How Do You Solve a ‘Problem’ Like Madea? Re/Reading Tyler Perry
Society of Fellows' Lecture Series: inaugurated in the 2018-19 academic year, the Society’s public lecture series invites former fellows to present their current research. Miriam Petty, Associate Professor, Department of Radio/Television/Film at Northwestern, was a fellow in the Society 2006-2009 and affiliated with the Departments of English and African American Studies.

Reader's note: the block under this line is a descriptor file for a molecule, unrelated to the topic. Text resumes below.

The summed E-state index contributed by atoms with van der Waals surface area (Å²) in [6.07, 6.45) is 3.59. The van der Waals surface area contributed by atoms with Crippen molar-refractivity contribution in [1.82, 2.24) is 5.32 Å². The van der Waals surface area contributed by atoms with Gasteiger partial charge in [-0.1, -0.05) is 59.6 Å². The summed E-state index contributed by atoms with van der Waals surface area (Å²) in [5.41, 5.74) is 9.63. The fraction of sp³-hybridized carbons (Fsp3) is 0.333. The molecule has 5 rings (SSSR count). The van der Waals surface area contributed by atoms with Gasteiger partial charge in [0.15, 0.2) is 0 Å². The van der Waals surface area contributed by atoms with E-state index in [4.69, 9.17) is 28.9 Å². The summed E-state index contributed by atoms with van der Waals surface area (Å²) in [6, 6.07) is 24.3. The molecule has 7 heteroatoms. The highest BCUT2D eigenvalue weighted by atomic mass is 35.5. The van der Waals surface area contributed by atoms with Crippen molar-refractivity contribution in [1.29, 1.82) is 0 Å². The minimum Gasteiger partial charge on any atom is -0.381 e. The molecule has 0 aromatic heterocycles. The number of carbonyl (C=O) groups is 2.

Tyler Perry’s iconic Mabel “Madea” Simmons has been alternately lauded as a tribute to black maternal figures, denounced as an emasculated cinematic image of black manhood, decried as a mockery of black women themselves, and claimed as a gesture to Perry’s surreptitious queerness. In his films, Perry consistently posits Madea and her antics as the solution to domestic and communal problems, even as the character raises intersecting problems of gender, sexuality, race, geography, performance, and generation for Perry’s audiences. This talk will read Perry’s recent holiday films “A Madea Christmas” and “Boo! A Madea Halloween,” to consider Madea’s narrative and visual relationship to the “problem” of Black nostalgia, especially for the American South.